Look at the grid of streets that was wiped off the map for the Castle Square development.

http://colabradio.mit.edu/peoples-tours-a-social-h...

up
Voting closed 0

Which is different than UR to enrich real estate barons. Every article here is carpet-bombed with comments about how They need to provide more affordable housing, can we not complain about instances where they have?.(good research though).

up
Voting closed 0

If it is East Berkley Street (Dover) I miss dirty Johns. Though the sign outside, a coca cola sign as I remember Bostonians knew it as Dirty Johns. A great place after the bars closed to get one more moxie (beer) or Apple juice (whisky) to wash down your eggs or sandwich.

up
Voting closed 0

There is a reason that the street name was changed. It was a very disreputable area. From atleast the 60s until the 80s downtown Boston's lower Washington Street and LaGrange were hooker haven. Before that it was Dover Street. Remember we used to have two Navel bases in Boston. Unfortunately Dover was where many of them ended up. The last bar I can remember down there was a down on it's heals joint called McCarthy and Vaughns. Never went in though.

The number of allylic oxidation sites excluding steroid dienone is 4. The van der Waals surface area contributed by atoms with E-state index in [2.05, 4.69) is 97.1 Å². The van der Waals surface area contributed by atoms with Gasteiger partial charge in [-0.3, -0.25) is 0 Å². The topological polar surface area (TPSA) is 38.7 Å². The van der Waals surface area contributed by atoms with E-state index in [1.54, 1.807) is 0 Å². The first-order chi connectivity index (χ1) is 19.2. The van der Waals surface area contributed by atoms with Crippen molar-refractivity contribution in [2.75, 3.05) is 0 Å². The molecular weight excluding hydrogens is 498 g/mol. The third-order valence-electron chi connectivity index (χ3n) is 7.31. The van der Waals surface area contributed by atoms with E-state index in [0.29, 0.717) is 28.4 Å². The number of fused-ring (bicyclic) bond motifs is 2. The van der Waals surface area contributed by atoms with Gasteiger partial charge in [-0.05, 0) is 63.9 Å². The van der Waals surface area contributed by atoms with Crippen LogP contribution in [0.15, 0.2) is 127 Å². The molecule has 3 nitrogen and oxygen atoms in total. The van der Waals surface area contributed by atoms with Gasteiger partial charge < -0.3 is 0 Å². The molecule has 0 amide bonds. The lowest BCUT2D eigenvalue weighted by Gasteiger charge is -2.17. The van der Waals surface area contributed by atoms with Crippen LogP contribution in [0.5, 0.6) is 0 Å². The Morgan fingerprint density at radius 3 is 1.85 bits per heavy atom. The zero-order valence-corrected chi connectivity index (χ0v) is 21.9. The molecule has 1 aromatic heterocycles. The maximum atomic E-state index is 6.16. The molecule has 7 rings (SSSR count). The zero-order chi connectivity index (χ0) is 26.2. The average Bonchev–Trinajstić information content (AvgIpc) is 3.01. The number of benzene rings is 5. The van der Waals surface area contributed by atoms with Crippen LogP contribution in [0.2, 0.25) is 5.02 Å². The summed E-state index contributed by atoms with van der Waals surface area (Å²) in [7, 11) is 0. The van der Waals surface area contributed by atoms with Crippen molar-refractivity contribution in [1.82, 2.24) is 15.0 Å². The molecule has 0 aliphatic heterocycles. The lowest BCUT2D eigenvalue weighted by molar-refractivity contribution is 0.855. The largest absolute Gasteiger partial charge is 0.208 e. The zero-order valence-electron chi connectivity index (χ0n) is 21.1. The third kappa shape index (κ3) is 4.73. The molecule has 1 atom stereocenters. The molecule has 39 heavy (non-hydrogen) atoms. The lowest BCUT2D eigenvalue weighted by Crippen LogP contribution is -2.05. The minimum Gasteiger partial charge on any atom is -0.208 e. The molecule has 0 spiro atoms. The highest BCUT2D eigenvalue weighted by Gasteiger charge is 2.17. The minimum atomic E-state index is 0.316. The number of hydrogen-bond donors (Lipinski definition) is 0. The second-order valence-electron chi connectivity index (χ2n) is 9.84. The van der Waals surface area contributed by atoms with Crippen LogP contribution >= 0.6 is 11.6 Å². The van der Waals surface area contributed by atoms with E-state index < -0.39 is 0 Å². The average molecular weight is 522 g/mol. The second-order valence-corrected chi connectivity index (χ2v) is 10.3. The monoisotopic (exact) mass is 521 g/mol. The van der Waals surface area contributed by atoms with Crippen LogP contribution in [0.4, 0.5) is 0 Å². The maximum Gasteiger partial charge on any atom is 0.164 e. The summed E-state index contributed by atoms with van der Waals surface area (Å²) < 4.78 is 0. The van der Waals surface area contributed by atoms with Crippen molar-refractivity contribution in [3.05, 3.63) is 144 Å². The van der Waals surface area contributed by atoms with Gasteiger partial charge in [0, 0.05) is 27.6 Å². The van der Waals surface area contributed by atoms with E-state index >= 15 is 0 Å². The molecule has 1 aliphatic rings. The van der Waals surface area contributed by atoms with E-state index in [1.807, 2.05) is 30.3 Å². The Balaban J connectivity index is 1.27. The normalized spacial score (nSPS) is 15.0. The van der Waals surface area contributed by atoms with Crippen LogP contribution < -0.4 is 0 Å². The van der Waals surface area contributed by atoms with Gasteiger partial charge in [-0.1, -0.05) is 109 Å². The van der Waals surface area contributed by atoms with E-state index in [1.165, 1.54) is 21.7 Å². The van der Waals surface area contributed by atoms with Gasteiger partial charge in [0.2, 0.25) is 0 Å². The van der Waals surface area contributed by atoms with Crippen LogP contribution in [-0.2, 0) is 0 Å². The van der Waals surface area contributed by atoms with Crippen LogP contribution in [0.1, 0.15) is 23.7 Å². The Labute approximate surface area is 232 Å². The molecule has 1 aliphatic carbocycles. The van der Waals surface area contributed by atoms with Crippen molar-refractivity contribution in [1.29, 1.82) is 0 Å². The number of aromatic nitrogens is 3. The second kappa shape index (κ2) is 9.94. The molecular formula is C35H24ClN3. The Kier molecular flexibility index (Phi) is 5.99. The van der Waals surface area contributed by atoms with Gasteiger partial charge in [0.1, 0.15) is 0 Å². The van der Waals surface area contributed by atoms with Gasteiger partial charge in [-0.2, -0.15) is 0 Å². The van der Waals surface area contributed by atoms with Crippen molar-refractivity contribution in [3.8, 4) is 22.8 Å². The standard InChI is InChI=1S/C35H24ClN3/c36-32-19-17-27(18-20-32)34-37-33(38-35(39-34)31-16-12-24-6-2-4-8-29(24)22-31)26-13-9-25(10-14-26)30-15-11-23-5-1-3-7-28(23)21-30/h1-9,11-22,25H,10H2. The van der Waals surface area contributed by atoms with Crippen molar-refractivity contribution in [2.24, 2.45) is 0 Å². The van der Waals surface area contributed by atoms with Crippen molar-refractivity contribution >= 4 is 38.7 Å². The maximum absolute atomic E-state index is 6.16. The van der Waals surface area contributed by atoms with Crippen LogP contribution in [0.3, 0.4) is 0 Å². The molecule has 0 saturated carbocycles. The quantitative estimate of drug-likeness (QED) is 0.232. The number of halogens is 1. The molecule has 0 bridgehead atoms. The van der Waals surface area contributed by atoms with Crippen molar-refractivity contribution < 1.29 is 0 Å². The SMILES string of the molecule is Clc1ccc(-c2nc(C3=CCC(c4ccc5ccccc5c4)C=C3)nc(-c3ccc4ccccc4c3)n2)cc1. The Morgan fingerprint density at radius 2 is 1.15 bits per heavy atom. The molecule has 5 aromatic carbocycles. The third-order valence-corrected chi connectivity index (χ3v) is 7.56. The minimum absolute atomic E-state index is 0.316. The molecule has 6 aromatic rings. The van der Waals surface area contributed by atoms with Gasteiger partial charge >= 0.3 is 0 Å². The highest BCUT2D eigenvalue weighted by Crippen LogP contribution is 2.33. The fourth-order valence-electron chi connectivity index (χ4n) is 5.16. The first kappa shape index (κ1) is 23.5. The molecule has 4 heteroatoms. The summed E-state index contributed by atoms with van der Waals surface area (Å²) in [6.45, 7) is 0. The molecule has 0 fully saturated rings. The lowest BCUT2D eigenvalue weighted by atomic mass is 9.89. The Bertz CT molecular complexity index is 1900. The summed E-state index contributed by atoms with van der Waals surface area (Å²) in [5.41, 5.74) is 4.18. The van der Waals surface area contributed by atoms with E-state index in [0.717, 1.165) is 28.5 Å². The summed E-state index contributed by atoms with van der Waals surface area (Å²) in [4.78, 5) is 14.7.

up
Voting closed 0

We had navel bases? Where??

up
Voting closed 0

Was it Pickwick Ale or Haffenreffers that had the puzzles inside the bottle caps and was referred to as "the green death"? It was good stuff.

up
Voting closed 0

Haffenreffer's.

up
Voting closed 0

I'm pretty sure that Lone Star - the beer of choice for Rust Cohle - has little pictograph puzzles under their bottle caps. At least, they did as of the last time I had one - sometime last fall.

up
Voting closed 0

There was a company called G. Hillman that were the thlrd largest brewers in the US. It was a collection of old small brewers and beers consolidated into other breweries. Many of their products had the puzzles in the caps.

up
Voting closed 0

Haffenreffer, Pickwick, Narragansett, Croft - all products of Narragansett, and I think they all had the puzzles.